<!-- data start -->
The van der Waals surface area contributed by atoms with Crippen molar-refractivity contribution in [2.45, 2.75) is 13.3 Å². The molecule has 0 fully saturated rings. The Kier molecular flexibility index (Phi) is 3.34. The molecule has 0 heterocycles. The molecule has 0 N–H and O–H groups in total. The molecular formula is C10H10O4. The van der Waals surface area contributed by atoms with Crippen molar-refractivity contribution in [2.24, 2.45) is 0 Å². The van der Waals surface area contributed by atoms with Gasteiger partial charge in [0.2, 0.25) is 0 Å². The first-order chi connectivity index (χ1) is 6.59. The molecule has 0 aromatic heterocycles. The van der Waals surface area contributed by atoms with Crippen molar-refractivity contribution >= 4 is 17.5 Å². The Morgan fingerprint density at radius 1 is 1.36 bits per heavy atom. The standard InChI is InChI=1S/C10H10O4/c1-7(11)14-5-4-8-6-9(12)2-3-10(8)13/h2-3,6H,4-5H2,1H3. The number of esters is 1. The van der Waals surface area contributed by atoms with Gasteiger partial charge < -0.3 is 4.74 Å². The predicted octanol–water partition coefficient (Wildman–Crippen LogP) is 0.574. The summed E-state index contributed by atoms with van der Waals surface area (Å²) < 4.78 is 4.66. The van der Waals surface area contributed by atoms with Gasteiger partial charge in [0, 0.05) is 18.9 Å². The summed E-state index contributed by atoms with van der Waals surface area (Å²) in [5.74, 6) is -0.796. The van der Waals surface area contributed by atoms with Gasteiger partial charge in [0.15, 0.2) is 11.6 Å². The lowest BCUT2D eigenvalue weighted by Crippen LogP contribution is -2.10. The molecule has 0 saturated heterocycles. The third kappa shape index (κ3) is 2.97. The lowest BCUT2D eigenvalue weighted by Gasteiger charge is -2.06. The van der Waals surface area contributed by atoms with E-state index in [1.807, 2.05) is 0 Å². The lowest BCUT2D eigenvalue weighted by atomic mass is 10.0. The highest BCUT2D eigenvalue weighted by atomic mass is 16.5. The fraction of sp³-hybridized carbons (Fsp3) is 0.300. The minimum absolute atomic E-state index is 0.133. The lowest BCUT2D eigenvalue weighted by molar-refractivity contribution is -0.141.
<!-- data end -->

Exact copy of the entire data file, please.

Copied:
The van der Waals surface area contributed by atoms with Crippen molar-refractivity contribution in [2.45, 2.75) is 13.3 Å². The molecule has 0 fully saturated rings. The Kier molecular flexibility index (Phi) is 3.34. The molecule has 0 heterocycles. The molecule has 0 N–H and O–H groups in total. The molecular formula is C10H10O4. The van der Waals surface area contributed by atoms with Crippen molar-refractivity contribution in [2.24, 2.45) is 0 Å². The van der Waals surface area contributed by atoms with Gasteiger partial charge in [0.2, 0.25) is 0 Å². The first-order chi connectivity index (χ1) is 6.59. The molecule has 0 aromatic heterocycles. The van der Waals surface area contributed by atoms with Crippen molar-refractivity contribution >= 4 is 17.5 Å². The Morgan fingerprint density at radius 1 is 1.36 bits per heavy atom. The standard InChI is InChI=1S/C10H10O4/c1-7(11)14-5-4-8-6-9(12)2-3-10(8)13/h2-3,6H,4-5H2,1H3. The number of esters is 1. The van der Waals surface area contributed by atoms with Gasteiger partial charge < -0.3 is 4.74 Å². The predicted octanol–water partition coefficient (Wildman–Crippen LogP) is 0.574. The summed E-state index contributed by atoms with van der Waals surface area (Å²) < 4.78 is 4.66. The van der Waals surface area contributed by atoms with Gasteiger partial charge in [0, 0.05) is 18.9 Å². The summed E-state index contributed by atoms with van der Waals surface area (Å²) in [5.74, 6) is -0.796. The van der Waals surface area contributed by atoms with Gasteiger partial charge in [0.15, 0.2) is 11.6 Å². The lowest BCUT2D eigenvalue weighted by Crippen LogP contribution is -2.10. The molecule has 0 saturated heterocycles. The third kappa shape index (κ3) is 2.97. The lowest BCUT2D eigenvalue weighted by Gasteiger charge is -2.06. The van der Waals surface area contributed by atoms with E-state index in [1.807, 2.05) is 0 Å². The lowest BCUT2D eigenvalue weighted by atomic mass is 10.0. The highest BCUT2D eigenvalue weighted by atomic mass is 16.5. The fraction of sp³-hybridized carbons (Fsp3) is 0.300. The minimum absolute atomic E-state index is 0.133. The lowest BCUT2D eigenvalue weighted by molar-refractivity contribution is -0.141.